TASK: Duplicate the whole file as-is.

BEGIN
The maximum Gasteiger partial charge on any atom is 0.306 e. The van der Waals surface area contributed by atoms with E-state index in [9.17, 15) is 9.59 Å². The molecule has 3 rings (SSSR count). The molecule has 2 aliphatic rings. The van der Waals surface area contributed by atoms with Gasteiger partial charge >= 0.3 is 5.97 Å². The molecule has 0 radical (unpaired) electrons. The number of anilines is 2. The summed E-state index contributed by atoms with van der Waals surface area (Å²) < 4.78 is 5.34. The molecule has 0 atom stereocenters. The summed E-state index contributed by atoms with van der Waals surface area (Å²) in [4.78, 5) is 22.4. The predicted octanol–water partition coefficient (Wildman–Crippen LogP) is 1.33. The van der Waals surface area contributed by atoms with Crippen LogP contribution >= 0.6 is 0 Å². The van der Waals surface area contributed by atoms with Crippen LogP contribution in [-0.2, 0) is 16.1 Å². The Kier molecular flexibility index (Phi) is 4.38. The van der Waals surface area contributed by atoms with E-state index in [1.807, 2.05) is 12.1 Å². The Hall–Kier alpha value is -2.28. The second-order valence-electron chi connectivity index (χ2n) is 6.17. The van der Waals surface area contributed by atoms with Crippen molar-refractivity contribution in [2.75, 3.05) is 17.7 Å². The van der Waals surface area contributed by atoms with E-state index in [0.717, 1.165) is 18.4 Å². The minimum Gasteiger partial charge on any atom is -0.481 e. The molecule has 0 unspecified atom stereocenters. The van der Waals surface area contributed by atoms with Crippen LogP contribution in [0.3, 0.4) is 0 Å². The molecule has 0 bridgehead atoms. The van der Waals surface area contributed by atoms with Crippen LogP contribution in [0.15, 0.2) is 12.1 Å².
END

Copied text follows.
The maximum Gasteiger partial charge on any atom is 0.306 e. The van der Waals surface area contributed by atoms with E-state index in [9.17, 15) is 9.59 Å². The molecule has 3 rings (SSSR count). The molecule has 2 aliphatic rings. The van der Waals surface area contributed by atoms with Gasteiger partial charge >= 0.3 is 5.97 Å². The molecule has 0 radical (unpaired) electrons. The number of anilines is 2. The summed E-state index contributed by atoms with van der Waals surface area (Å²) < 4.78 is 5.34. The molecule has 0 atom stereocenters. The summed E-state index contributed by atoms with van der Waals surface area (Å²) in [4.78, 5) is 22.4. The predicted octanol–water partition coefficient (Wildman–Crippen LogP) is 1.33. The van der Waals surface area contributed by atoms with Crippen LogP contribution >= 0.6 is 0 Å². The van der Waals surface area contributed by atoms with Crippen LogP contribution in [-0.2, 0) is 16.1 Å². The Kier molecular flexibility index (Phi) is 4.38. The van der Waals surface area contributed by atoms with E-state index in [1.807, 2.05) is 12.1 Å². The Hall–Kier alpha value is -2.28. The second-order valence-electron chi connectivity index (χ2n) is 6.17. The van der Waals surface area contributed by atoms with Crippen molar-refractivity contribution in [2.75, 3.05) is 17.7 Å². The van der Waals surface area contributed by atoms with E-state index in [0.717, 1.165) is 18.4 Å². The minimum Gasteiger partial charge on any atom is -0.481 e. The molecule has 0 unspecified atom stereocenters. The van der Waals surface area contributed by atoms with Crippen LogP contribution in [0.3, 0.4) is 0 Å². The molecule has 0 bridgehead atoms. The van der Waals surface area contributed by atoms with Crippen LogP contribution in [0.15, 0.2) is 12.1 Å².